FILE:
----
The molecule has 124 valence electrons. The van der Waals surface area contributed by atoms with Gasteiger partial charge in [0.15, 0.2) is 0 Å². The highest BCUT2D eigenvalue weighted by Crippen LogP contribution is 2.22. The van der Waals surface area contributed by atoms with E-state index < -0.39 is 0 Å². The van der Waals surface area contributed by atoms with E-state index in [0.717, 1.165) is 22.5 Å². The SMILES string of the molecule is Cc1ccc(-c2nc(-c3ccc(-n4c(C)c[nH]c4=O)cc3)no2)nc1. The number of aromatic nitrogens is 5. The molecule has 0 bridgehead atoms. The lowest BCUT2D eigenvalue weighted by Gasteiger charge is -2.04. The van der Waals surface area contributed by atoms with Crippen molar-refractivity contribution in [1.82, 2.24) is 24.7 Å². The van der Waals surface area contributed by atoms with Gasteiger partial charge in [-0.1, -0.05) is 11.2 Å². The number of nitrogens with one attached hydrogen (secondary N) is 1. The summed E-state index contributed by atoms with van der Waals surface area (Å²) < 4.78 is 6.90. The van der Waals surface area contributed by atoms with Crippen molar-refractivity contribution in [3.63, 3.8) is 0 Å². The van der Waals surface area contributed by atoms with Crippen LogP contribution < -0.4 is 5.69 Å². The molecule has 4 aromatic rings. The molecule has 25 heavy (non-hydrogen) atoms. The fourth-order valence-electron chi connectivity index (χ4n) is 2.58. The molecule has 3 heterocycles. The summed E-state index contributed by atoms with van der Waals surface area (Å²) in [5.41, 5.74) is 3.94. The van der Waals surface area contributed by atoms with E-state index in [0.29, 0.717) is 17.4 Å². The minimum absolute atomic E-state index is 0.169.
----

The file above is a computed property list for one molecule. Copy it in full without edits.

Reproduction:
The molecule has 124 valence electrons. The van der Waals surface area contributed by atoms with Gasteiger partial charge in [0.15, 0.2) is 0 Å². The highest BCUT2D eigenvalue weighted by Crippen LogP contribution is 2.22. The van der Waals surface area contributed by atoms with E-state index < -0.39 is 0 Å². The van der Waals surface area contributed by atoms with E-state index in [0.717, 1.165) is 22.5 Å². The SMILES string of the molecule is Cc1ccc(-c2nc(-c3ccc(-n4c(C)c[nH]c4=O)cc3)no2)nc1. The number of aromatic nitrogens is 5. The molecule has 0 bridgehead atoms. The lowest BCUT2D eigenvalue weighted by Gasteiger charge is -2.04. The van der Waals surface area contributed by atoms with Crippen molar-refractivity contribution in [1.82, 2.24) is 24.7 Å². The van der Waals surface area contributed by atoms with Gasteiger partial charge in [-0.1, -0.05) is 11.2 Å². The number of nitrogens with one attached hydrogen (secondary N) is 1. The summed E-state index contributed by atoms with van der Waals surface area (Å²) < 4.78 is 6.90. The van der Waals surface area contributed by atoms with Crippen molar-refractivity contribution in [3.63, 3.8) is 0 Å². The van der Waals surface area contributed by atoms with Crippen LogP contribution < -0.4 is 5.69 Å². The molecule has 4 aromatic rings. The molecule has 25 heavy (non-hydrogen) atoms. The fourth-order valence-electron chi connectivity index (χ4n) is 2.58. The molecule has 3 heterocycles. The summed E-state index contributed by atoms with van der Waals surface area (Å²) in [5.41, 5.74) is 3.94. The van der Waals surface area contributed by atoms with E-state index in [0.29, 0.717) is 17.4 Å². The minimum absolute atomic E-state index is 0.169.